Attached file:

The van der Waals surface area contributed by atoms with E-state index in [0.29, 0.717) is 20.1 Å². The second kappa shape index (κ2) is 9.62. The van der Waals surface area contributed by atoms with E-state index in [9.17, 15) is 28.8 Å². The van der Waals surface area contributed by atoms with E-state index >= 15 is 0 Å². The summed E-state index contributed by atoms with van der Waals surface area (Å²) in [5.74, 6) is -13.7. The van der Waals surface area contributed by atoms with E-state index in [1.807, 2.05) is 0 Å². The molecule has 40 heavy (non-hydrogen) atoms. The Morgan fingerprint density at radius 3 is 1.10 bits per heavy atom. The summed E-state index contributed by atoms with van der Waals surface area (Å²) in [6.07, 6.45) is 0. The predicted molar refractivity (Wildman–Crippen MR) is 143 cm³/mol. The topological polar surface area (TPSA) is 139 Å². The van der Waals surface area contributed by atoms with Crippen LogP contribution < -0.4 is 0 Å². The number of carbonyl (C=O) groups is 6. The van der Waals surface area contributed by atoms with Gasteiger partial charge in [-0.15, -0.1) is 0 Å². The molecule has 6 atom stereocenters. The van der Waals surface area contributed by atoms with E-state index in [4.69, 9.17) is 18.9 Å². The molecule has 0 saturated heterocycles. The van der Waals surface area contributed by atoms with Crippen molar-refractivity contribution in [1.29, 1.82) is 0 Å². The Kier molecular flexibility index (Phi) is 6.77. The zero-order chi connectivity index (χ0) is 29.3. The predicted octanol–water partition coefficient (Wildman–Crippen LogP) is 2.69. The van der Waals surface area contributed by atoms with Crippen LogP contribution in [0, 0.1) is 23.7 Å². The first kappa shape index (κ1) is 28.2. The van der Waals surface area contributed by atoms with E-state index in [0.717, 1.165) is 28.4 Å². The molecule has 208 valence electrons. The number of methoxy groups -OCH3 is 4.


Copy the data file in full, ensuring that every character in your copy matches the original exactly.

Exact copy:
The van der Waals surface area contributed by atoms with E-state index in [0.29, 0.717) is 20.1 Å². The second kappa shape index (κ2) is 9.62. The van der Waals surface area contributed by atoms with E-state index in [9.17, 15) is 28.8 Å². The van der Waals surface area contributed by atoms with E-state index >= 15 is 0 Å². The summed E-state index contributed by atoms with van der Waals surface area (Å²) in [5.74, 6) is -13.7. The van der Waals surface area contributed by atoms with E-state index in [1.807, 2.05) is 0 Å². The molecule has 40 heavy (non-hydrogen) atoms. The Morgan fingerprint density at radius 3 is 1.10 bits per heavy atom. The summed E-state index contributed by atoms with van der Waals surface area (Å²) in [6.07, 6.45) is 0. The predicted molar refractivity (Wildman–Crippen MR) is 143 cm³/mol. The topological polar surface area (TPSA) is 139 Å². The van der Waals surface area contributed by atoms with Crippen LogP contribution < -0.4 is 0 Å². The number of carbonyl (C=O) groups is 6. The van der Waals surface area contributed by atoms with Gasteiger partial charge in [-0.15, -0.1) is 0 Å². The molecule has 6 atom stereocenters. The van der Waals surface area contributed by atoms with E-state index in [4.69, 9.17) is 18.9 Å². The molecule has 0 saturated heterocycles. The van der Waals surface area contributed by atoms with Crippen molar-refractivity contribution in [1.29, 1.82) is 0 Å². The Kier molecular flexibility index (Phi) is 6.77. The zero-order chi connectivity index (χ0) is 29.3. The predicted octanol–water partition coefficient (Wildman–Crippen LogP) is 2.69. The van der Waals surface area contributed by atoms with Crippen LogP contribution in [0, 0.1) is 23.7 Å². The first kappa shape index (κ1) is 28.2. The van der Waals surface area contributed by atoms with E-state index in [0.717, 1.165) is 28.4 Å². The molecule has 208 valence electrons. The number of methoxy groups -OCH3 is 4.